Live Oaks Live oaks live at the Gregorie Neck property in South Carolina. © Holcombe, Fair and Lane

Permanent Protection

TNC acquired Gregorie Neck for $35 million and has secured an agreement with Beaufort, S.C.-based Open Land Trust to place the property under a conservation easement. The easement will permanently limit development of the property to no more than six homesteads, each with a limited number of structures. Following the placement of the easement, TNC will divest of the property, including existing waterfront homes and outbuildings.

“Unlike so many miles of waterfront in our state, the future of Gregorie Neck now is certain,” remarked Threatt-Taylor. “The very limited development allowed by this approach will leave thousands of acres of marsh, woods and fields intact for wildlife and water quality.”

“Permanent land protection with a conservation easement will protect the over 13 miles of river frontage and the property’s rural character forever,” remarked Kristin Williams, executive director, Open Land Trust. “Today is a victory for landscape-scale conservation because this property is truly the heart of the Port Royal Sound, waters on which all of Beaufort and Jasper County depend, and the heart of the protected connected greenbelt around Beaufort, Jasper and our military bases.

Funding Partners

The permanent restrictions outlined in the terms of the conservation easement will decrease the property’s value, a loss that is largely offset by a diversity of funding partners through competitive grants. Earlier this month, the United States Department of Defense announced that the Gregorie Neck project was the recipient of a $6 million REPI Challenge grant, awarded to prevent incompatible development and protect landscapes in the vicinity of the Marine Air Corps Station Beaufort. REPI Challenge grants are competitive nationally; the award to OLT to protect Gregorie Neck is the first and largest of its kind in the Lowcountry; however, it follows over 20 years of successful partnership between Beaufort County, MCAS-Beaufort and the Open Land Trust, protecting thousands of acres through traditional grants.  

Gregorie Neck’s massive waterfront footprint caught the attention of the property’s downstream neighbor, Beaufort County. “What happens in Jasper County matters to Beaufort County and what happens on Gregorie Neck has a direct impact on the water quality of Port Royal Sound,” commented Kristin Williams. OLT applied for a grant from the new Beaufort County Greenspace Program. Passed by voters in 2022, Beaufort County levies a one percent sales tax for land conservation and may spend those dollars outside the county boundary to the benefit of Beaufort County taxpayers. A grant of one million dollars was requested and recommended by committee and will be reviewed later in March.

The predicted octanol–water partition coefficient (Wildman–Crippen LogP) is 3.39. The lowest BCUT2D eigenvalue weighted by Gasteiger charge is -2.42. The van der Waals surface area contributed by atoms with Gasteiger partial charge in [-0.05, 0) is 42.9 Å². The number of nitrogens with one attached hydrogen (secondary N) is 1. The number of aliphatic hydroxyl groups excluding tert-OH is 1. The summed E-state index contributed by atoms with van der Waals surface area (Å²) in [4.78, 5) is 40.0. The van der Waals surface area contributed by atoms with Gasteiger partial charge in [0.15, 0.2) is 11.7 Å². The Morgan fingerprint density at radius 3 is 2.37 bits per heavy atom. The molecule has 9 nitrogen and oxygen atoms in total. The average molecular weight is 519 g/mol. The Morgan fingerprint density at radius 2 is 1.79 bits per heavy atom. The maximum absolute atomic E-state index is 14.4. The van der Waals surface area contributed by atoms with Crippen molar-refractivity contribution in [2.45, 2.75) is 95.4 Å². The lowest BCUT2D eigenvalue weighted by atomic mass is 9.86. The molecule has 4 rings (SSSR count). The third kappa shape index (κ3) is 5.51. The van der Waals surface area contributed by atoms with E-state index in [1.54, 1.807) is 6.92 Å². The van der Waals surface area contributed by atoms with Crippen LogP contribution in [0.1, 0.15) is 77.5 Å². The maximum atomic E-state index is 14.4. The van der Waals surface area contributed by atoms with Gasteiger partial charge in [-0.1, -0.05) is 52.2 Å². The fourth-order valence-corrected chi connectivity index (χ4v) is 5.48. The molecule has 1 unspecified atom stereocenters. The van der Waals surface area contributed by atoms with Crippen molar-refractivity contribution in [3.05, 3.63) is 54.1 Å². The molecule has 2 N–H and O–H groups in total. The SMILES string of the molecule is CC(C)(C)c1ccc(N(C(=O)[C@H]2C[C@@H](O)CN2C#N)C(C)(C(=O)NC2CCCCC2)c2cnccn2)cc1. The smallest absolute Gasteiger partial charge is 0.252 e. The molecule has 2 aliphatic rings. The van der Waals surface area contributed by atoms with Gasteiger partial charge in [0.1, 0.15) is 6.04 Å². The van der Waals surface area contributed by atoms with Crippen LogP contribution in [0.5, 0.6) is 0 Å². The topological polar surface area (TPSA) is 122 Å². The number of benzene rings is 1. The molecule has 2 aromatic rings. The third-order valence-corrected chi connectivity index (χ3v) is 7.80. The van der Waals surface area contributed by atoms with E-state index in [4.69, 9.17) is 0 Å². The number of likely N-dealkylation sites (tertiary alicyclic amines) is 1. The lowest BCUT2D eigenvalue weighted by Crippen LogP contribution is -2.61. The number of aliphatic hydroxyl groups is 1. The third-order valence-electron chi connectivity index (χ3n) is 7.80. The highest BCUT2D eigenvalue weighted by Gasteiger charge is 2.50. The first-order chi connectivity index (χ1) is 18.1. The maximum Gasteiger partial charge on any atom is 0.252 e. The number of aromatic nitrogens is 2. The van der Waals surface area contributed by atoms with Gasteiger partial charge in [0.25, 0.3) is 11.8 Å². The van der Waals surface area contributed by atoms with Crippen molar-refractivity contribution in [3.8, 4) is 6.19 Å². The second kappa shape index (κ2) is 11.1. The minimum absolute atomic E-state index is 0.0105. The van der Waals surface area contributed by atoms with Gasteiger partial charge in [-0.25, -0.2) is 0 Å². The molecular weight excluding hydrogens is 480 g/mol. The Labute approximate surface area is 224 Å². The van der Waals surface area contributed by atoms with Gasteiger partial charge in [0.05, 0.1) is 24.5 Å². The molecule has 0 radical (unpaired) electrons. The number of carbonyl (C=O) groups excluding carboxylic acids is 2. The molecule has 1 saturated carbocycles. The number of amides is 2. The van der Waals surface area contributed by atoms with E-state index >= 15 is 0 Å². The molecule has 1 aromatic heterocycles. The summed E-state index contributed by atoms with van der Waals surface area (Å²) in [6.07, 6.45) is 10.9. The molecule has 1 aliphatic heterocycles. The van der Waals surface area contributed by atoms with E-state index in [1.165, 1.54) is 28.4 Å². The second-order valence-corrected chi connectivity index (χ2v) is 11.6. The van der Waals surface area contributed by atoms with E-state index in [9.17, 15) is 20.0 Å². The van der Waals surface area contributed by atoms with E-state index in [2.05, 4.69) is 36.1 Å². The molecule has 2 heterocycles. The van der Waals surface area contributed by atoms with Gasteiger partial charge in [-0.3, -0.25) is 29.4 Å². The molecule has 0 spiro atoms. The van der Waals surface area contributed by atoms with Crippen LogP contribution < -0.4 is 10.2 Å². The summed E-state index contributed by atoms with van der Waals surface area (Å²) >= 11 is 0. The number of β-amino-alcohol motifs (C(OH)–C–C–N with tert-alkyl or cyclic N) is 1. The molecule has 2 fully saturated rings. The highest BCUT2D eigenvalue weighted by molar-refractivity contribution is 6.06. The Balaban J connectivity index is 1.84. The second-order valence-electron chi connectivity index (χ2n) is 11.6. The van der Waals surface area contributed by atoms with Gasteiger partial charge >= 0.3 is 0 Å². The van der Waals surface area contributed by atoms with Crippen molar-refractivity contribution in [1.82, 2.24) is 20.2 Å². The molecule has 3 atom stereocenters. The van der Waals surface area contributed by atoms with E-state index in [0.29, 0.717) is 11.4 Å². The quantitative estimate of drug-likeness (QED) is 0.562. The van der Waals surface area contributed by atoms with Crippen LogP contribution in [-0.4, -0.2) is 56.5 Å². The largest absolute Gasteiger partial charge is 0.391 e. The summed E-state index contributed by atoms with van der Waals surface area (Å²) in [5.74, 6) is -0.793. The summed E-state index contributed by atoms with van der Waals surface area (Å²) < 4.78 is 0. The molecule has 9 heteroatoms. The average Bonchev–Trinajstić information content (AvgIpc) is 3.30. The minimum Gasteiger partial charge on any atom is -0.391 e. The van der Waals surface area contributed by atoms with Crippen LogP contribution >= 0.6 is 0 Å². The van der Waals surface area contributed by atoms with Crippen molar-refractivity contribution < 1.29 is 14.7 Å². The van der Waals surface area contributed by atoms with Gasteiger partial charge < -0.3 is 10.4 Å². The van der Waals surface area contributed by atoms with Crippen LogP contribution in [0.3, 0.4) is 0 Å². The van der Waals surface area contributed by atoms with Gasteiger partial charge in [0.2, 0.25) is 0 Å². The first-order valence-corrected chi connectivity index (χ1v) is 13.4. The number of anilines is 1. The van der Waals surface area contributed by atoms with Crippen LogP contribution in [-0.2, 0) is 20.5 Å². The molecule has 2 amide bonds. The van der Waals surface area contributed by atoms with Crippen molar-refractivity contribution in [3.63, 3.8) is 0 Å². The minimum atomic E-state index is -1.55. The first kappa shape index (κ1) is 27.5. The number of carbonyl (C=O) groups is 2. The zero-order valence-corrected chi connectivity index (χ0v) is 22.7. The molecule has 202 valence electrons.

Open Land Trust has also applied for funding from the SC Conservation Bank, a statewide program to fund land conservation projects of critical importance.  Their funding request will be heard next month. 

Over the next few months, TNC, OLT and the MCAS-Beaufort through the Department of the Navy will complete final easement reviews and close on the conservation easement to finalize the property’s permanent protection.  TNC may retain or sell the property to conservation-minded buyers, all subject to the terms of the easement.

“We hope the protection of Gregorie Neck encourages other large landowners on the Port Royal Sound to work toward conservation outcomes,” remarked Bishop. “We have a rare opportunity to protect our natural resources and sense of place in the Port Royal Sound and encourage development in the right places. That opportunity closed a long time ago in other coastal communities.”

The Nature Conservancy is a global conservation organization dedicated to conserving the lands and waters on which all life depends. Guided by science, we create innovative, on-the-ground solutions to our world’s toughest challenges so that nature and people can thrive together. We are tackling climate change, conserving lands, waters and oceans at an unprecedented scale, providing food and water sustainably and helping make cities more sustainable. Working in more than 70 countries and territories, we use a collaborative approach that engages local communities, governments, the private sector, and other partners. To learn more, visit or follow @nature_press on Twitter.